Can Babies Have Pumpkin Pie?

a slice of pumpkin pie before being prepared for babies starting solids

Who wants to share some pie with baby this Thanksgiving?

There’s only one reason not to serve your baby pumpkin pie this Thanksgiving and that is whether the recipe calls for honey, which you must absolutely avoid until after baby’s first birthday due to the risk of infant botulism. So what about the sugar?

Generally we suggest holding off on introducing sugar regularly until around age two, but one piece of pie on a holiday isn’t going to make or break things. Most recipes for pumpkin pie call for ¾ cup granulated sugar. Per serving, that works out to be about 20 grams of sugar per slice. Is that a lot? Yes, but do you want to know what else has about 20 grams of sugar per serving? Mangos. Apples. Pears. Peaches. Now, of course, the sugar in whole fruit is much healthier than refined sugar you would be using in a pie recipe (and fruit offers a host of valuable vitamins and nutrients) but our point is that if you are worried about your child developing a sweet tooth, once slice of pumpkin pie isn’t going to make a measurable impact sugar-wise.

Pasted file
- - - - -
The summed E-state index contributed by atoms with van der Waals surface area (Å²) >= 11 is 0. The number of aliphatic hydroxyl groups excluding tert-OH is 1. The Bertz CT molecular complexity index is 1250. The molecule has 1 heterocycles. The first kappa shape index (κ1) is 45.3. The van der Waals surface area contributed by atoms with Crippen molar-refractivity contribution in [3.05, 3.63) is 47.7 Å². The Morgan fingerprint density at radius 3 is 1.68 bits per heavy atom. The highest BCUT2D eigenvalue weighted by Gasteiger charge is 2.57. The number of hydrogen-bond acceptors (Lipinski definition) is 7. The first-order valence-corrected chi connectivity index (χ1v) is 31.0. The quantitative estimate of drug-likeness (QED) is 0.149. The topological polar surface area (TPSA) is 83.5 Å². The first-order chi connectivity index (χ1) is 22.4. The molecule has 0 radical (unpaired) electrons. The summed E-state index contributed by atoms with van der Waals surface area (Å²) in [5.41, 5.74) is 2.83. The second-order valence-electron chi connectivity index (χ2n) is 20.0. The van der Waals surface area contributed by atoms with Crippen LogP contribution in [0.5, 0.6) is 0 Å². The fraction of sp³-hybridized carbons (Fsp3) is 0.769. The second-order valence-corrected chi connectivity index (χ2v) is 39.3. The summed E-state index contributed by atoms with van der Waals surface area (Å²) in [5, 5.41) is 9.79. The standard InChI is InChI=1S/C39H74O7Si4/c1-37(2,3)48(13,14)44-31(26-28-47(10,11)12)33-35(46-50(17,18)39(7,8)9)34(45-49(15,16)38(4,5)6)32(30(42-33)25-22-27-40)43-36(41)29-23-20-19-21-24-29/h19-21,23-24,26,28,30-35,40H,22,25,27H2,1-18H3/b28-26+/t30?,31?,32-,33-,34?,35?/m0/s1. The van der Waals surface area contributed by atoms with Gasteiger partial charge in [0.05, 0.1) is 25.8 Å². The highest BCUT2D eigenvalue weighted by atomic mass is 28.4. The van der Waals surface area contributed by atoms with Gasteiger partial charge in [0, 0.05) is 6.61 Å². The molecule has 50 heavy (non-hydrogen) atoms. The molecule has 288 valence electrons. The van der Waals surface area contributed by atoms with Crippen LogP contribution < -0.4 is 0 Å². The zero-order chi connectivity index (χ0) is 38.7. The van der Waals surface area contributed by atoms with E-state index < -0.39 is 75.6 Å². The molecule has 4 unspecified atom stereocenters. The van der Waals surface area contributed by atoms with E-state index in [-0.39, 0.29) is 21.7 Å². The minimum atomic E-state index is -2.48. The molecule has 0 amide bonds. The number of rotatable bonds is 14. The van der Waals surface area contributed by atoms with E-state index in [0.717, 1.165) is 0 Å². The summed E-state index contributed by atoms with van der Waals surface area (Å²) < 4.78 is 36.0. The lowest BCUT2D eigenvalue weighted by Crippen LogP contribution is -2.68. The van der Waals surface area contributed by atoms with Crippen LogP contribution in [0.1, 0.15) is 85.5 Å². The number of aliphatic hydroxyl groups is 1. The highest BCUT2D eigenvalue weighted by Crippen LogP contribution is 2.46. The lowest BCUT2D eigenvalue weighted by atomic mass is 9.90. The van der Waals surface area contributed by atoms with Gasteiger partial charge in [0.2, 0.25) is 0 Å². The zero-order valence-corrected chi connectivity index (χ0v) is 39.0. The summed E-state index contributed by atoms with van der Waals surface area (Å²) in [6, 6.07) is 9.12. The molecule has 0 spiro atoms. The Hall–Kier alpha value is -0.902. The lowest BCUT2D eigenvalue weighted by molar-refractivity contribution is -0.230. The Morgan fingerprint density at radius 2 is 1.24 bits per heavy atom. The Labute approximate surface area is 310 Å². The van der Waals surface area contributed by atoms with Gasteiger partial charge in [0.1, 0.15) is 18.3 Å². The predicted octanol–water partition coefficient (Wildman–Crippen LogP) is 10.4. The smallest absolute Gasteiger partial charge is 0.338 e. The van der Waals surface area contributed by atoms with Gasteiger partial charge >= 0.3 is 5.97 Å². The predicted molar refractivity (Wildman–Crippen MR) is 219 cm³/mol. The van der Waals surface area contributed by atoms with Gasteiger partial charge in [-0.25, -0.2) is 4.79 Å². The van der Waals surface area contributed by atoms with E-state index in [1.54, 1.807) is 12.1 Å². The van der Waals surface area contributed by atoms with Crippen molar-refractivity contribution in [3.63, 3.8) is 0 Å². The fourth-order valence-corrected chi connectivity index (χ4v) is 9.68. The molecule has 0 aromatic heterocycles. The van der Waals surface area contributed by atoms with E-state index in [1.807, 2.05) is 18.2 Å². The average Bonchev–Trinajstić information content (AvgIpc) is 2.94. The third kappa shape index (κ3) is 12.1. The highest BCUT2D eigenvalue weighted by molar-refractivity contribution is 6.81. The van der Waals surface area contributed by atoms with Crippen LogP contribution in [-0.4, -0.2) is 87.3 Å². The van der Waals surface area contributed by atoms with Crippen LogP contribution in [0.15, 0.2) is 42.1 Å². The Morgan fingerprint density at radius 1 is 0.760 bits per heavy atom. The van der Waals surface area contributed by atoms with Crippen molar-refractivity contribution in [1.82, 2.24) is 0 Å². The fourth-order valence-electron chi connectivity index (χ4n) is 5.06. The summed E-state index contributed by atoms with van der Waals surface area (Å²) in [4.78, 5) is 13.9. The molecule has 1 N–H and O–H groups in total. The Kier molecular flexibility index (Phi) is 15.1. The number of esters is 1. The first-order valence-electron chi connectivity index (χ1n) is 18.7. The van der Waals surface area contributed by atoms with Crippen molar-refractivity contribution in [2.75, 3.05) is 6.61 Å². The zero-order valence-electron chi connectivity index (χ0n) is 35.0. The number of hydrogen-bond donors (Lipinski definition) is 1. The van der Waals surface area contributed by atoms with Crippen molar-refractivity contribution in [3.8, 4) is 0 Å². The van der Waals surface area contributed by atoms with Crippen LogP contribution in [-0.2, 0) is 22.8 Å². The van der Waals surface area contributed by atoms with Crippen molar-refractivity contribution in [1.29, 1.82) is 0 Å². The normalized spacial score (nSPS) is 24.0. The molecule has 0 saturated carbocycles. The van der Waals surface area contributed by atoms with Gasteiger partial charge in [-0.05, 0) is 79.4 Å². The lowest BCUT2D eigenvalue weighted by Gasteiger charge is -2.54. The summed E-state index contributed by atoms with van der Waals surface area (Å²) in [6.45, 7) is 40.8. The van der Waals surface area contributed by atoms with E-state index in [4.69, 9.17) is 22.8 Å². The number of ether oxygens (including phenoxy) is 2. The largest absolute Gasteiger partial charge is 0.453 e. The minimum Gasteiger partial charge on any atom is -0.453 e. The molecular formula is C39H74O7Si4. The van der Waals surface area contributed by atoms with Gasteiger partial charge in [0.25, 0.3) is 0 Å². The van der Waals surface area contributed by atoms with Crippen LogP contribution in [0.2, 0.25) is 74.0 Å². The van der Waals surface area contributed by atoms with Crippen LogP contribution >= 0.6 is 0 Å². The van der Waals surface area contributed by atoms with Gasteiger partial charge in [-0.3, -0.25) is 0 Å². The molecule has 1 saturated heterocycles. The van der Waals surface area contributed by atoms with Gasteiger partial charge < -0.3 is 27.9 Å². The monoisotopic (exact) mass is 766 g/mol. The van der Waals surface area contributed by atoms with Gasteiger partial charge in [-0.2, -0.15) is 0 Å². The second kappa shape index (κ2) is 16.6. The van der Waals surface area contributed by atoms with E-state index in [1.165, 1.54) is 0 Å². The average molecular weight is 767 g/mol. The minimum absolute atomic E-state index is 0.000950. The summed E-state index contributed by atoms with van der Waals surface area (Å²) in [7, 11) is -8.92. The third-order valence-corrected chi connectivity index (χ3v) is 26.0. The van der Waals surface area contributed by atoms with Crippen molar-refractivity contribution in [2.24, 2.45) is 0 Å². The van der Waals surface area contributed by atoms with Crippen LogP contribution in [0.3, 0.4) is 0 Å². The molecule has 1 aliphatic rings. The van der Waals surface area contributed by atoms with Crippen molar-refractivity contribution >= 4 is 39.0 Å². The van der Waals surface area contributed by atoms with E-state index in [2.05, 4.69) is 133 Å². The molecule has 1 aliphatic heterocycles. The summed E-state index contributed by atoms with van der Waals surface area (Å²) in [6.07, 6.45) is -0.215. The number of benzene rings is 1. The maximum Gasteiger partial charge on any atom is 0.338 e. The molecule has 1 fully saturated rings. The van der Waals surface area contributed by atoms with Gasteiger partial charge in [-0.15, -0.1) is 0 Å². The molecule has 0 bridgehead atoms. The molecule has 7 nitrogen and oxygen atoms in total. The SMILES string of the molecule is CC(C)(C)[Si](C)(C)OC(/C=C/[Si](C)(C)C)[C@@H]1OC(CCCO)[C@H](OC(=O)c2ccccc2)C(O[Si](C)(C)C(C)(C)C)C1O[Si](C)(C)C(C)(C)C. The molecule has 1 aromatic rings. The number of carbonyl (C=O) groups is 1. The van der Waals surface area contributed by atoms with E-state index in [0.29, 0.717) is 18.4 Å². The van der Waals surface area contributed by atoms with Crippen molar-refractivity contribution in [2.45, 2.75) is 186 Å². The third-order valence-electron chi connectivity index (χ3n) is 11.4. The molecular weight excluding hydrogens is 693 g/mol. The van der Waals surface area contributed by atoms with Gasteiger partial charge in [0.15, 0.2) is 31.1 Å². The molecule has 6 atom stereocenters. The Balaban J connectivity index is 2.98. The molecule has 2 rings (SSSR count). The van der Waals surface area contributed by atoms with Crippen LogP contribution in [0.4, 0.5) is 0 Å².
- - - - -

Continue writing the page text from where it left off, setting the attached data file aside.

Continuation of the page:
Our take? Go for it. Holidays are a special time and chances are it’s the only day of the year you’re going to serve your baby pumpkin, which, by the way, is loaded with vitamin A and essential for growth, vision, immune function, bone health, and more. In terms of serving it, let baby scoop it up with their palms and go at it or pre-load a spoon or fork and hand that over. Pumpkin pie is soft and does’t need any modification for baby to be safe.

For more on how taste preferences are formed in relationship to sweets and sugar, see our article on Sugar and Taste Preferences.

p.s. Most crusts will be fine for baby to munch on but if it makes you nervous, simply take it away and let baby go at the filling. A little whipped cream on top is fine for babies, too.

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